As I did more reading about Eckerd, I learned that the 53-year-old, who was born in Los Angeles and raised outside Pittsburgh, has a long and colorful entrepreneurial history—the kind of risk-taking career that seems to have brought him at least as many losses as wins. In the nineties and early aughts, he produced instructional sports videos, including a well-received one featuring Mia Hamm. (Another, “Dallas Cowboys Cheerleaders Country Western Workout,” was a flop.) He then turned his efforts to less wholesome pursuits, including Racetrack Girls Go Nutz, a racy video series modeled on Girls Gone Wild and filmed at NASCAR races. (“You will blow a gasket when you see all the uncensored girls that our camera crews caught on tape. From Dallas to Daytona Beach, Atlanta to Talladega, you get a front row seat to all the hot action,” read the website.)

Over the years, he’d attracted a fair share of media attention. Though a 2002 profile of Eckerd in the Wall Street Journal had described him as “in the midst of his big leap,” in November 2007, the Dallas Morning News devoted more than six thousand words to Eckerd after NASCAR sued him and his company Consolidated Sports Media Group for trademark infringement. In fact, in the past twenty years, he has been the defendant in at least nineteen legal proceedings in five states. More recently, Eckerd owned two companies, Armor Horse Manufacturing and Vault Motor Co., that built up-armored limousines, some featuring mood lighting and retractable stripper poles. But both ventures are now defunct, and a federal court issued a $359,598 default judgment against Armor Horse and its manager in 2013 for breach of contract.

Trident Lakes chief executive O’Connor, I learned, had been the CEO of Vault Motor Co. Curious about this history—and the involvement of a businessman with such a mixed track record in a high-stakes venture like Trident Lakes—I reached out to him and Whitt again to ask about Eckerd’s role. They responded quickly, explaining that, while Eckerd had indeed been chairman of Trident Lakes in early 2016, he had stepped down in July of that year due, in part, to health concerns. His role as chairman, they said, had primarily been to facilitate the land acquisition deal for the project; now his relationship to Trident Lakes was merely as an adviser.

Eckerd declined my request for an interview, but he did, in an email, point me to his website, which documents his “provocative path” as an entrepreneur and promotes his forthcoming autobiography, Blood, Sweat & Cheers. “Stay in business 35 years and you’re bound to find yourself on one end or other of litigation,” he explains on one page of the website. The exact nature and outcome of this litigation is not addressed. “There have been hits. Misses. Bigger misses. Lawsuits. Bankruptcy. Allegations. Scandals. Ups. Downs. Flirtations with rock bottom. 30,000-foot highs in private jets.” In his email to me, he confirmed his role in “defining the real-estate transaction strategy” for Trident Lakes, but declined to “rehash very old news” about his business record. He felt my focus on his past was misguided. “Trident Lakes is a disruptive project that is utilizing some amazing technologies and has some very high-profile people on board,” he wrote. “From what I hear, some of the announcements yet to come are the real story.”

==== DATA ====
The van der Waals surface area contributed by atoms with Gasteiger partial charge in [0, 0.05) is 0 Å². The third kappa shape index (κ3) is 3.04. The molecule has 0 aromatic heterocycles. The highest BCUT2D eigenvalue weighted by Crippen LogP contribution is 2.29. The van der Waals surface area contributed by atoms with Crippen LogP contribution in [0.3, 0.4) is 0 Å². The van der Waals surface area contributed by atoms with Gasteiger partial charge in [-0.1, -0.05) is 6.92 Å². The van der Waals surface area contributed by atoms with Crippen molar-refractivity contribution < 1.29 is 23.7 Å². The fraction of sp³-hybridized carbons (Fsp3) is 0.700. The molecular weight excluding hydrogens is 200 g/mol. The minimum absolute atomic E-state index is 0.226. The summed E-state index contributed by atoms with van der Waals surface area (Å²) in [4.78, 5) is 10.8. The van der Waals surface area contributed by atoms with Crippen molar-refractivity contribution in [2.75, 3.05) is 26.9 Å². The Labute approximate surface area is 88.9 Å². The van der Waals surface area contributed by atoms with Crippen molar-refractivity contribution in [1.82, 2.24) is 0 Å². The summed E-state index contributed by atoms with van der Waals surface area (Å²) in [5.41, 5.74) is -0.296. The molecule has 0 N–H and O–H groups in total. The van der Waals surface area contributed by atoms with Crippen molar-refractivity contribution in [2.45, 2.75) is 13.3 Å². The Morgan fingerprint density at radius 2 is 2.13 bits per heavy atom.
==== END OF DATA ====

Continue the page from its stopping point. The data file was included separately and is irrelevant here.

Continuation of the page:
What will that real story be? Perhaps it depends on your vantage point—whether you believe that the end of the world is near, whether you have the money to bet on your future comfort, whether you’re a chairman or CEO with a penchant for risk and spinning dreams, or whether you’re like me, a skeptical journalist. When I sent O’Connor, Whitt, and Eckerd some follow-up queries about the source of funding for Trident Lakes, Eckerd emailed back to say that Trident Lakes had, in its early development, been “self-funded by board members” but would soon be announcing “a deal to begin the process of identifying capital partners for the fulfillment of the project.” Whitt confirmed this, saying that a press release regarding the project’s financing was imminent. (That press release, received just as this story went to the printer, announced that Boston-based financial services firm Detwiler Fenton had been retained to help raise some $200 million in capital.) Eckerd had offered “introductions to institutional financiers,” per his original correspondence, and O’Connor had spoken of “prominent” board members during our initial meeting. But who these board members were, or how many of them were involved in Trident Lakes, was not information I could glean.

I pondered this for a long time. Was Trident Lakes indeed a visionary project? Or a dubious one? Was I to hope, for the sake of those whose fears it relieves, for its success as the ultimate gamble? Or was the financial risk so great as to make it the ultimate fool’s errand? The answer, again, depends on your perspective.